A Black Woman’s Journey was selected as a 2018 American Education Studies Association 2018 Critics’ Choice Award for recent scholarship deemed to be outstanding in its field. http://www.educationalstudies.org/awards.html#2
What do we learn from the journey of a Black woman, who grew up picking cotton in the 1930s in rural Texas as one of 8 siblings in a single parent sharecropping household, who became a full professor of social work at a time when less than 1% of full professors were Black women in the 1970s? What do we learn from her own voice, her own autobiography, her own telling of her story in “A Black Woman’s Journey from Cotton Picking to College Professor: Lessons about Race, Class, and Gender in America”?
We learn about the power of the powerless. Although life for her “ain’t been no crystal stair,” like the mother in Langston Hughes’ poem, she continued to climb the rough and dirty stairs of life and did not let her childhood events define her, undermine her, or deter her. Rather, they fueled her determination to “make a way out of no way,” to survive, to thrive, and to lift others as she climbed.
A Black Woman’s Journey traces the journey and transformation of Mildred Sirls, a young Black girl in rural east Texas in the 1930s who picked cotton to help her family survive, to Dr. Mildred Pratt, Professor Emeritus of Social Work. Mildred’s path to full professor took her all across America from the South to the North, from the East to the West, over a 50 year period of turmoil and change in America. Surviving rape and incest, segregation, discrimination, and poverty, her journey from the outhouses of rural Texas to being invited to the White House of Presidents Clinton and Obama is one of hope, perseverance, and the power of education to transform lives and empower communities. Her inspirational story provides an insightful look at issues of race, class, and gender in America.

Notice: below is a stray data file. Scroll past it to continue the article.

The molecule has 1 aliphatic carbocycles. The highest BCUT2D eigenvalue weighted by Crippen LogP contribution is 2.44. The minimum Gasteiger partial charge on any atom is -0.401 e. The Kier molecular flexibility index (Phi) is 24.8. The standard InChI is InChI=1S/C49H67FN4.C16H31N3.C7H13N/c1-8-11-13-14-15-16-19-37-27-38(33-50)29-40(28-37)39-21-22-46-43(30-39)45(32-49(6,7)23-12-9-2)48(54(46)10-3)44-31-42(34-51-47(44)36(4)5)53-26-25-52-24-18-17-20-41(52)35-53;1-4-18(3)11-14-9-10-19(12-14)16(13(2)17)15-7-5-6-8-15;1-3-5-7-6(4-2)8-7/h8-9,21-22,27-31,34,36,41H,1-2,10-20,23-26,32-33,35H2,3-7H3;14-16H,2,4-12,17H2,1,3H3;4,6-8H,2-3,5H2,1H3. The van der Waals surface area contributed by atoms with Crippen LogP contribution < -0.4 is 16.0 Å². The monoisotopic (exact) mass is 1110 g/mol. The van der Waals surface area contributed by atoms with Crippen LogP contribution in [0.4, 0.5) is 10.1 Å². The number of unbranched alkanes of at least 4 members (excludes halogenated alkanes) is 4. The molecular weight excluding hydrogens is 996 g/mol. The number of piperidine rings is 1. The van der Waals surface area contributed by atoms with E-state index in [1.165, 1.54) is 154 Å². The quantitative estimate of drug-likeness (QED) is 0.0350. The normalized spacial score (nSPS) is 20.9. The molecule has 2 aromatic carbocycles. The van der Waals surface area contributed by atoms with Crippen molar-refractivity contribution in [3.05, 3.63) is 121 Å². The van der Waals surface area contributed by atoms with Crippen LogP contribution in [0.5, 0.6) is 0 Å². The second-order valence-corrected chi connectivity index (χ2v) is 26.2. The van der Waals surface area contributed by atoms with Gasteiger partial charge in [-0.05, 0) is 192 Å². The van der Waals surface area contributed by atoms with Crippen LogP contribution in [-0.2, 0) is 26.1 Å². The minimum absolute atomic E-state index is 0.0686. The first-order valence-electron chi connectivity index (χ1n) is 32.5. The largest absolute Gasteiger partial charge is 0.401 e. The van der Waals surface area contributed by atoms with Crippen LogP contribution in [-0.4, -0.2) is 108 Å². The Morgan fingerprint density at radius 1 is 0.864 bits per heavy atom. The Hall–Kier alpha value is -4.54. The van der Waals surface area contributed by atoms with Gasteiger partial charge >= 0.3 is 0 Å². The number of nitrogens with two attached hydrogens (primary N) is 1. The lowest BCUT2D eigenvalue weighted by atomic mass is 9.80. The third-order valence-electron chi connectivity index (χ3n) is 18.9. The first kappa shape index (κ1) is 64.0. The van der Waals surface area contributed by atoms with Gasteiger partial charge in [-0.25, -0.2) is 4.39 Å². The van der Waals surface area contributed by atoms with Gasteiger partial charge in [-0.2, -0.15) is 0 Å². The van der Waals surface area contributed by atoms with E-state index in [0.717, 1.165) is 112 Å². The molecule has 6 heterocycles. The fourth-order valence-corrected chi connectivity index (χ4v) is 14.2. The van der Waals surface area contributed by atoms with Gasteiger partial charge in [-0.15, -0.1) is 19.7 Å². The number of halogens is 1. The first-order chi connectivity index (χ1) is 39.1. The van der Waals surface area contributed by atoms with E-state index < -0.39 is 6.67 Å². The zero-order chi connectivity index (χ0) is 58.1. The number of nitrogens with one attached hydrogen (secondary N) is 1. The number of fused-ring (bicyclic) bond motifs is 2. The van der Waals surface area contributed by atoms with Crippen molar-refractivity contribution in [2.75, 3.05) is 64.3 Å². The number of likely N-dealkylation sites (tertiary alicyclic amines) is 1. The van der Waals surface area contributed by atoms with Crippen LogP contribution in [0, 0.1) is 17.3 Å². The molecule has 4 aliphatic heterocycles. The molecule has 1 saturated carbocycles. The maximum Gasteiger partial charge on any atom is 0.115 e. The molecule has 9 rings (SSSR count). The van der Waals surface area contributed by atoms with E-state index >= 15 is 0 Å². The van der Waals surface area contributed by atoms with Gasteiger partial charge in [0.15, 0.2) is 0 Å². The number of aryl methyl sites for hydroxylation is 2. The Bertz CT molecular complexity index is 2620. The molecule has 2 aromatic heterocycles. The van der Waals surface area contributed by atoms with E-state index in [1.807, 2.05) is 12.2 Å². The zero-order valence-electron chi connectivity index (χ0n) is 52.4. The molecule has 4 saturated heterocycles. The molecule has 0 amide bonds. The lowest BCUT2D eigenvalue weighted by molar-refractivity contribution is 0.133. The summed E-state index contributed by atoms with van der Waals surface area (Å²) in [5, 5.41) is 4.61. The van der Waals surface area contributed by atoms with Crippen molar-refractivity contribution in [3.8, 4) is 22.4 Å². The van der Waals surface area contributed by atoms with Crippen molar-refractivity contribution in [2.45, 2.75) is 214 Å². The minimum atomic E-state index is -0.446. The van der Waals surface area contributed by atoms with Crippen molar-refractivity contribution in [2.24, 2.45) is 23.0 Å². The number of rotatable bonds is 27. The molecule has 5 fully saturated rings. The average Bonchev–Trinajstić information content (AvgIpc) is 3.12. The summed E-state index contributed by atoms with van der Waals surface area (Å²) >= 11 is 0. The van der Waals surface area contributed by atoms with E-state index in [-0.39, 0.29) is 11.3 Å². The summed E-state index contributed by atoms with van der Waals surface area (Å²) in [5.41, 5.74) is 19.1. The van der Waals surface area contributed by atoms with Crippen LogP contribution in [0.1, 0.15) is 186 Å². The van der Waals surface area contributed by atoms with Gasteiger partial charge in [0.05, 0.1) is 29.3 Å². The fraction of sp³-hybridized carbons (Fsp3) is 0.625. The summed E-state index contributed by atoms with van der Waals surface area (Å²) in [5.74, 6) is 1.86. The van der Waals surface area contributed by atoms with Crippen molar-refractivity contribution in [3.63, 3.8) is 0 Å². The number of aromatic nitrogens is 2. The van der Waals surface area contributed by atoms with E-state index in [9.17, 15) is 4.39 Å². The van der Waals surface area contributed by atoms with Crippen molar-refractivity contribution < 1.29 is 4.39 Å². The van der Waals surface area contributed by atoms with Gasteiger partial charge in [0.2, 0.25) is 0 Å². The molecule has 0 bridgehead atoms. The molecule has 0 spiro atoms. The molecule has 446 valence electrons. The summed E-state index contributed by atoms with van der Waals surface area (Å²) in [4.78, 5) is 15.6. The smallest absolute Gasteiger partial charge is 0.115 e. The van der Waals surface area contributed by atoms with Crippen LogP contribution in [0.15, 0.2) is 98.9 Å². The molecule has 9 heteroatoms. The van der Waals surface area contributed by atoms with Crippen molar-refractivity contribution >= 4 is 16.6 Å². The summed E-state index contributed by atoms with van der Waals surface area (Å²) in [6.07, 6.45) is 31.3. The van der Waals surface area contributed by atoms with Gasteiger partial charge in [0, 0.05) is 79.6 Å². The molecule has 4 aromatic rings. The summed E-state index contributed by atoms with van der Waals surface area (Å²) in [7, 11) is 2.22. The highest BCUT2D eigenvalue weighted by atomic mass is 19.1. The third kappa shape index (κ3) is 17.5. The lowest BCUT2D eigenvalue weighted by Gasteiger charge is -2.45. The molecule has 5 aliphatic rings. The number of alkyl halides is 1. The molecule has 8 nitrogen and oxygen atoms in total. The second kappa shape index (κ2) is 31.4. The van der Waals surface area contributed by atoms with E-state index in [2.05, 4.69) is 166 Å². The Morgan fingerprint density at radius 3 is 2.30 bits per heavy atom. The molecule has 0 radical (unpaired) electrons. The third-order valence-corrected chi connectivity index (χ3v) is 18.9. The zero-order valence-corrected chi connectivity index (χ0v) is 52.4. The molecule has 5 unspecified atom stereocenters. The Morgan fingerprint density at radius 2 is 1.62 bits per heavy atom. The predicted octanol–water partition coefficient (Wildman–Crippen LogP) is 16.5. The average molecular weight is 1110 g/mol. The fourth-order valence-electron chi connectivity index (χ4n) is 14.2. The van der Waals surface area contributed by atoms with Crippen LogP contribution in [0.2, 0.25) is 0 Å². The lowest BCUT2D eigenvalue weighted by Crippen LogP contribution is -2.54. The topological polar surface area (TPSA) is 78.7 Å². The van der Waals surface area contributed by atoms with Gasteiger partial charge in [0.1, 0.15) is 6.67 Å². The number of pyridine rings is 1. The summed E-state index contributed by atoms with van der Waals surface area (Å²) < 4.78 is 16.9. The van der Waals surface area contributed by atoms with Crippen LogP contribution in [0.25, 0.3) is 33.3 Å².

“A Black Woman’s Journey is a wonderful and special journey. I encourage others to explore this amazing life story. I’m sure they will enjoy it as much as I did.” Nikki Giovanni, University Distinguished Professor of English, Virginia Tech
“This enormously important volume documents the first generation of African American women professors at predominantly White academic institutions in the wake of the modern civil rights movement. It will make a splendid contribution to women’s history, gender studies, and to African American Life and History. It will inspire African American women in the academy to chronicle their own lives and contributions to the intellectual and historical record.” Darlene Clark Hine, Professor of African American Studies and Professor of History, Northwestern University
“All gain from reading this book about the life of Dr. Mildred Pratt. There are few fields of scholarly inquiry or general interests that are not at least touched upon in these pages. Here is, ultimately, an important commentary on race and rights, class and status, gender, and Jim and Jane Crow. The world was made better by Dr. Mildred Pratt having been a part of it. Others will be left better for having read this story of her life.” Stephanie Shaw, Professor of History, Ohio State University
“Dr. Mildred Sirls Pratt’s story is one of the genesis, rise, and remarkable triumph of an extraordinary individual overcoming herculean odds. Her remarkable feats—despite successive setbacks—as she navigated a career as a tenure track professor without a blueprint is a story of legend. Her life is an amazing journey from sharecropping to the academy. Her memoir is an insightful window into what it means to be Black in America, individually and collectively.” James Anderson, Dean, College of Education, University of Illinois at Urbana-Champaign
Book Purchase: A Black Woman’s Journey is available on Amazon and Peter Lang.